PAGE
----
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Opposition to capital market opening

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  • Engler, Philipp
  • Wulff, Alexander

Abstract

We employ a neoclassical growth model to assess the impact of financial liberalization in a developing country on capital owners` and workers` consumption and welfare. We find in a baseline calibration for an average non-OECD country that capitalists suffer a 42 percent reduction in permanent consumption because capital inflows reduce their return to capital while workers gain 8 percent of permanent consumption because capital inflows increase wages. These huge gross impacts contrast with the small positive net effect found in a neoclassical represent agent model by Gourinchas and Jeanne (2006). We further show that the result for capitalists is insensitive to enhanced productivity catch-up processes induced by capital inflows. Our findings can help explain why poorer countries tend to be less financially open as capitalists` losses are largest for countries with the lowest capital stocks, inducing strong opposition to capital market opening. --

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Bibliographic Info

Paper provided by Free University Berlin, School of Business & Economics in its series Discussion Papers with number 2011/17.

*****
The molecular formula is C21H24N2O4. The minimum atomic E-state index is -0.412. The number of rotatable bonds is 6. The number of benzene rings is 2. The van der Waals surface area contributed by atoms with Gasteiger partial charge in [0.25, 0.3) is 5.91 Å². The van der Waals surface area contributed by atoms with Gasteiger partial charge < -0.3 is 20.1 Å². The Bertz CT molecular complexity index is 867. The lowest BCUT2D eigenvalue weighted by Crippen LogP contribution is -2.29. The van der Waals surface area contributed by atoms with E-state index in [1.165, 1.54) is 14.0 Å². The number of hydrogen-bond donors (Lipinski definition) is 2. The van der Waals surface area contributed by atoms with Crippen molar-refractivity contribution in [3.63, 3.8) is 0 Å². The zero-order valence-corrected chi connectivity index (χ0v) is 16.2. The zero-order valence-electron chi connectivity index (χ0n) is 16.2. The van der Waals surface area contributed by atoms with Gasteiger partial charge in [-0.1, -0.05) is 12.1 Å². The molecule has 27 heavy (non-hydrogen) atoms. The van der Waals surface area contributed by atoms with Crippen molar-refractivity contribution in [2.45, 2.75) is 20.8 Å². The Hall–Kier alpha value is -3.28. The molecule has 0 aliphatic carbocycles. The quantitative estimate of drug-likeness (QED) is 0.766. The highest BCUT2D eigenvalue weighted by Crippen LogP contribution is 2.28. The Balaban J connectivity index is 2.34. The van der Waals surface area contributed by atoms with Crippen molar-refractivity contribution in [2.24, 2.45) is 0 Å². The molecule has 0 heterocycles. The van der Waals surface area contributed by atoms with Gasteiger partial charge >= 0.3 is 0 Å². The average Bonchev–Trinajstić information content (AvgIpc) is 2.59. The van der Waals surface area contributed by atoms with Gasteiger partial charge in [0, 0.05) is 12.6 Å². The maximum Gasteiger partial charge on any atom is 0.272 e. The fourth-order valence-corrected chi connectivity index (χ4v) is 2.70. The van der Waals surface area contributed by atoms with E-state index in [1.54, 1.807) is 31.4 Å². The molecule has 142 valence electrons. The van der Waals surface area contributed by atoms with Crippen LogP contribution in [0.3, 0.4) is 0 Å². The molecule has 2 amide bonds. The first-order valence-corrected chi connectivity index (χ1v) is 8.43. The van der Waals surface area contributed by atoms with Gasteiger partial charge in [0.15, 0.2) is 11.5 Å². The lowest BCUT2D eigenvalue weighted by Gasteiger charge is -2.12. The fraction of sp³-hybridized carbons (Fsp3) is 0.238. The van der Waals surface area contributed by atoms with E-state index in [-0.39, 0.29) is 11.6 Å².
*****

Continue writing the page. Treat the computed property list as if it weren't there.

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Date of creation: 2011
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Handle: RePEc:zbw:fubsbe:201117

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Keywords: Capital flows; international financial integration; growth; neoclassical model; heterogenous agents;

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  1. Theodore H. Moran & Edward M. Graham & Magnus Blomstrom, 2005. "Does Foreign Direct Investment Promote Development?," Peterson Institute Press: All Books, Peterson Institute for International Economics, number 3810.
  2. Pablo M. Pinto & Santiago M. Pinto, 2008. "The Politics Of Investment Partisanship: And The Sectoral Allocation Of Foreign Direct Investment," Economics and Politics, Wiley Blackwell, vol. 20(2), pages 216-254, 06.
  3. Indrit Hoxha & Sebnem Kalemli-Ozcan & Dietrich Vollrath, 2009. "How Big are the Gains from International Financial Integration?," NBER Working Papers 14636, National Bureau of Economic Research, Inc.
  4. Fernando A. Broner & Jaume Ventura, 2010. "Rethinking the Effects of Financial Liberalization," NBER Working Papers 16640, National Bureau of Economic Research, Inc.
  5. Luca Antonio Ricci & Thierry Tressel & Dennis B. S. Reinhardt, 2010. "International Capital Flows and Development," IMF Working Papers 10/235, International Monetary Fund.
  6. Ben Gardiner & Ron Martin & Tyler Peter, 2004. "Competitiveness, Productivity and Economic Growth across the European Regions," ERSA conference papers ersa04p333, European Regional Science Association.
  7. Crespo Jorge & Martín Carmela & Velázquez Francisco J, 2004. "The Role of International Technology Spillovers in the Economic Growth of the OECD Countries," Global Economy Journal, De Gruyter, vol. 4(2), pages 1-20, December.
  8. Aizenman, Joshua, 2005. "Opposition to FDI and financial shocks," Journal of Development Economics, Elsevier, vol. 77(2), pages 467-476, August.
  9. An, Galina & Iyigun, Murat F., 2004. "The export skill content, learning by exporting and economic growth," Economics Letters, Elsevier, vol. 84(1), pages 29-34, July.
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